Energy Choices Board Game
Energy-related issues are particularly relevant to today's students. The limited supply of fossil fuels, combined with detrimental environmental effects associated with energy use, are dictating dramatic changes in the way we harness and use energy. An educational program that provides students with the ability to critically analyze and problem solve will prepare them to interpret energy issues and make sound actions and choices, as voters, consumers, and professionals.
A board game has been developed by students and staff from Clarkson and St. Lawrence Universities as part of their NSF-funded K-12 Project-Based Learning Partnership Program. The game is used to introduce the concepts of energy use in our lives and the very real impact that personal choices can have on our energy consumption, energy bills, and fuel supply.The game begins as each student selects cards that define their mode of transportation and home design. The players roll dice and move around the board, landing on "choice" or "situation" blocks and selecting cards that describe consumer choices and real life events that impat their energy consumption and annual energy bills. As the players pass gasoline stations or energy bill gates, they must pay annual expenses as defined by their original cards, with amounts altered by the choices they've made along the way. Gasoline cards are collected to represent their total consumption. Too many gas guzzling vehicles can result in total depletion of their gasoline supply - at which point everyone must walk or ride the bus.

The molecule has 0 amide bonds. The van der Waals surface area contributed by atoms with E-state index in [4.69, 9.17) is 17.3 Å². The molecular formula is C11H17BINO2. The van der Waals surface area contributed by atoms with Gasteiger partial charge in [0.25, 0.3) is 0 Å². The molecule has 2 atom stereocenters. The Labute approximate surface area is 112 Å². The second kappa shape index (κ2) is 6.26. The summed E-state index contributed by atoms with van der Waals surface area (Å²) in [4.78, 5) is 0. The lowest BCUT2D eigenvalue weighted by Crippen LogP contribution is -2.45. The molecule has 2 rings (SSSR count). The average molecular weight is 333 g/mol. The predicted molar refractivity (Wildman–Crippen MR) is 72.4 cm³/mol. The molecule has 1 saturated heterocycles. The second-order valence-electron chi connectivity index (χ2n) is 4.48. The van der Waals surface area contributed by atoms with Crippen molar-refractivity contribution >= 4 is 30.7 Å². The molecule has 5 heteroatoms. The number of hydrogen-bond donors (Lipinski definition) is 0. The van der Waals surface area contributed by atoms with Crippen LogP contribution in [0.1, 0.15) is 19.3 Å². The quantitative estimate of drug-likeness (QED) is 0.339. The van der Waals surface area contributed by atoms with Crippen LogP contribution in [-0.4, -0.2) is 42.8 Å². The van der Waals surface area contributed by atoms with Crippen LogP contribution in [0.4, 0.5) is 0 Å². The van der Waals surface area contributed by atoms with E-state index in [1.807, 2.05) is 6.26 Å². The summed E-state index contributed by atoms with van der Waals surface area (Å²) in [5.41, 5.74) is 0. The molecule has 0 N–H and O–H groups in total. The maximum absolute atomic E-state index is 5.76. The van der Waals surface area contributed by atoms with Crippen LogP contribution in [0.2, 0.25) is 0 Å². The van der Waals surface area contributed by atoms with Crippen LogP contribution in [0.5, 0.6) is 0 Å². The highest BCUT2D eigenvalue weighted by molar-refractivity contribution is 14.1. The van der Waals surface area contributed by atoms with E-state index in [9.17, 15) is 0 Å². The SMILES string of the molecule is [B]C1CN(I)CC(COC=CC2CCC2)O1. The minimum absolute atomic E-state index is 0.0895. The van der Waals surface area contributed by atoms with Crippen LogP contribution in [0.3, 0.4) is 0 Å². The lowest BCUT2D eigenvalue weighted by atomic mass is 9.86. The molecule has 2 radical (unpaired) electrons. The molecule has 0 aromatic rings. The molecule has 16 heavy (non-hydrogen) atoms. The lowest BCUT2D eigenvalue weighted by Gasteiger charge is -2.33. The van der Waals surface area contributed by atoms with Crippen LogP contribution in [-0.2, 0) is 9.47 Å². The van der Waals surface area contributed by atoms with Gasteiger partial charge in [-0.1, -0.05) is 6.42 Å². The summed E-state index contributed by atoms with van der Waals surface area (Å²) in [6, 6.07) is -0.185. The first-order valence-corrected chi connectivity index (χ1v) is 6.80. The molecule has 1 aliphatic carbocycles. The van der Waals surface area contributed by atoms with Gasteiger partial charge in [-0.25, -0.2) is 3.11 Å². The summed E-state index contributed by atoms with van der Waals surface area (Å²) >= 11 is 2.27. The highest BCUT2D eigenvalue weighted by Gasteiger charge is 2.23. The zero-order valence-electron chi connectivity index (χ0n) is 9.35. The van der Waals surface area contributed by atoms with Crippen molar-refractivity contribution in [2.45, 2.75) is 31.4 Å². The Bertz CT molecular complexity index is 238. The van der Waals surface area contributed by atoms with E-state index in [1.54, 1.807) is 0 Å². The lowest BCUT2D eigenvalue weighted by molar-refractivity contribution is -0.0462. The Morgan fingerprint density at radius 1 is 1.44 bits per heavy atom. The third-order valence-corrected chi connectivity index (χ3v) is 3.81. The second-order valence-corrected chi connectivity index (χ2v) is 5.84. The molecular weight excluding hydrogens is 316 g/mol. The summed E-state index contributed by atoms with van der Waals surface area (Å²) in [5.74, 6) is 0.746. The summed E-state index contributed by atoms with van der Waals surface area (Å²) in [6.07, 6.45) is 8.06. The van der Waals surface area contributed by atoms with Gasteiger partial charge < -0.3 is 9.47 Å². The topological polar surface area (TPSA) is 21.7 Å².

The game provides some context for serious classroom discussions about our current energy situation. Discussion points can include:
- How did the choices you made affect how much money you had at the end?
- Which home system wound up with the most money at the end? Why?
- Which car wound up with the most gas cards at the end? What do you know about this type of car? (big, gas guzzler) How did having a lot of gas cards affect the owner's financial state?
- What do you think the carbon tax you paid at the end of the game represents?
- Why did gasoline and home energy prices increase throughout the game?
- Do you think this will be an issue in our own lives?
- Did any teams run out of gasoline cards? What does this represent? Which type of transportation contributed most to the depletion of gasoline cards?